So, someone prays for their illness to be cured and voila, their illness is cured and they believe their prayer was answered. The doctors, nurses, hospitals, antibiotics, all of that stuff . . . is irrelevant.

Since “we create our own reality,” in our minds we actually create physical reality. WTF? This phrase (“we create our own reality”) has been used a lot in the personal development community, but it is a metaphor, not a physical claim. To claim that it is physical is a little like saying I made this painting of the tree outside my window . . . therefore it is the tree outside my window. Hello? We are creating a virtual map/simulation of reality in our heads. That is not the same as creating the reality outside our heads.

Can you imagine if this “version” of reality were actually the case. We would have dueling realities on display currently. “I want the #23 bus to come now!” versus “No, I want the #35 bus first!” “I want my mother to dies soon so I can have my inheritance” versus “Oh god, I don’t want to die yet, I want to see my latest grandchild first.”

Do we get banjo music in the background as these duels of will take place? Or does each reality get expressed separately? Talk about a multiverse! We would be up to our asses with realities. where would we put them all?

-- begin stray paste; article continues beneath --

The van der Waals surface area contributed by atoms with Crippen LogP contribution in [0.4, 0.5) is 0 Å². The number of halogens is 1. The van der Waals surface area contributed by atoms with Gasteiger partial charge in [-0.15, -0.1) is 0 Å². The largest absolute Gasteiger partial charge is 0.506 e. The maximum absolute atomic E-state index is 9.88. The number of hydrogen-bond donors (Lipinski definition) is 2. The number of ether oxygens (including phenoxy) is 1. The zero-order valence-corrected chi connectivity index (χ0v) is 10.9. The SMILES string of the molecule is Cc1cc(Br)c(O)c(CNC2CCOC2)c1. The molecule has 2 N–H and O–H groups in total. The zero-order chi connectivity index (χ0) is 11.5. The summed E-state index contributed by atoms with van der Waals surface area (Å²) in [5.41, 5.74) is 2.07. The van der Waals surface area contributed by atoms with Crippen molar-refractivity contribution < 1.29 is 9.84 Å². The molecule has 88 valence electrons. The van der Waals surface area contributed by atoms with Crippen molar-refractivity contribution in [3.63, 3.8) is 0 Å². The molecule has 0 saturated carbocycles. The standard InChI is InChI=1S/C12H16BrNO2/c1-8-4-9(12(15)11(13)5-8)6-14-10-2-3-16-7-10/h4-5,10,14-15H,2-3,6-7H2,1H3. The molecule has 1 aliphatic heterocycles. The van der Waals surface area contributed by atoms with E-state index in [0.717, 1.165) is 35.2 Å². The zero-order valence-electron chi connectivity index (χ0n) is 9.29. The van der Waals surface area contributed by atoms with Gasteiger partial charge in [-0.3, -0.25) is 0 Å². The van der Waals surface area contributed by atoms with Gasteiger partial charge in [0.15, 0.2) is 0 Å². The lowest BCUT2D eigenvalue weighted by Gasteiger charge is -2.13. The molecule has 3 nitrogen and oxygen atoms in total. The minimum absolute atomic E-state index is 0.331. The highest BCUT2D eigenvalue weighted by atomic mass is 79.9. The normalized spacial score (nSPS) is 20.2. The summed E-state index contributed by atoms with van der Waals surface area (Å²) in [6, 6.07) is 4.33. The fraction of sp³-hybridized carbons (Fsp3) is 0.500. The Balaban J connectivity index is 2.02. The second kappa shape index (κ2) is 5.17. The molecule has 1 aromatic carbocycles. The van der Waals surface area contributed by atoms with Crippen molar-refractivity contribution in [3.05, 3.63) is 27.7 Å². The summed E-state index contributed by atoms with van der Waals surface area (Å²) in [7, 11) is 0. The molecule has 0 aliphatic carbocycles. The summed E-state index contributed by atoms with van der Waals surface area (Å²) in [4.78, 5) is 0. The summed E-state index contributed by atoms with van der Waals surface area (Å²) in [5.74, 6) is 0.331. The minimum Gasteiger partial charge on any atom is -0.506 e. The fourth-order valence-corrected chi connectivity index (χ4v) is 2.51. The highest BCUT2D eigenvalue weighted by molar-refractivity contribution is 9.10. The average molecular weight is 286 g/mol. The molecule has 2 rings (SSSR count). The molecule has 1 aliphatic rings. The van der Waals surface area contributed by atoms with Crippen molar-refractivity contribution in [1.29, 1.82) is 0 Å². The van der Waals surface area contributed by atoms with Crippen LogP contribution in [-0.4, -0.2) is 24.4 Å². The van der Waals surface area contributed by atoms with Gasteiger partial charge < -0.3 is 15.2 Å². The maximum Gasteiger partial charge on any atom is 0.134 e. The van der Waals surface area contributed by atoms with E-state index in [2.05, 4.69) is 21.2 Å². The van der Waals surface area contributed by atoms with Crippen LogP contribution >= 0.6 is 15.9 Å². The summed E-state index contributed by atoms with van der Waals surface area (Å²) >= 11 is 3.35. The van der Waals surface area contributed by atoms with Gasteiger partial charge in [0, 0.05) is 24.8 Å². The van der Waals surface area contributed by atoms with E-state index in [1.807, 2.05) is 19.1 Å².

And the dishonesty in the phrasing of things! Consider “• Graham Phillips, who grew the emotional regulation part of his brain by 22.8% in two months.“ The way this was worded, it sounds as if this guy did the deed himself. If so, how did he do this? Was it through telepathy, mental manipulation of existing matter or the creation ex nihilo of new matter? If he could do it at all, why did it take two months. Were drugs being used? Were transfusions of stem cells involved? I guess you have to buy the book to find out. And don’t get me started on “• Elon Musk, who bounced back from devastating tragedy to found Tesla and SpaceX.” Gosh, a human being bouncing back from tragedy and doing something significant. Now that almost never happens! Must have been the magical creation of reality, I am sure.

Charlatans to the right of me, charlatans to the left of me, into the Valley of Ignorance I rode!

Addendum The opinion “Every creation begins as a thought.” may just be true, but what about all of the thoughts that are not creations, e.g. I think I will have a beer and a sandwich? How come I have to go to the store, buy the ingredients and make my own damned sandwich? How come my mind can’t create one on demand? What is it about physical reality that these people just can’t live with?! Inquiring minds want to know!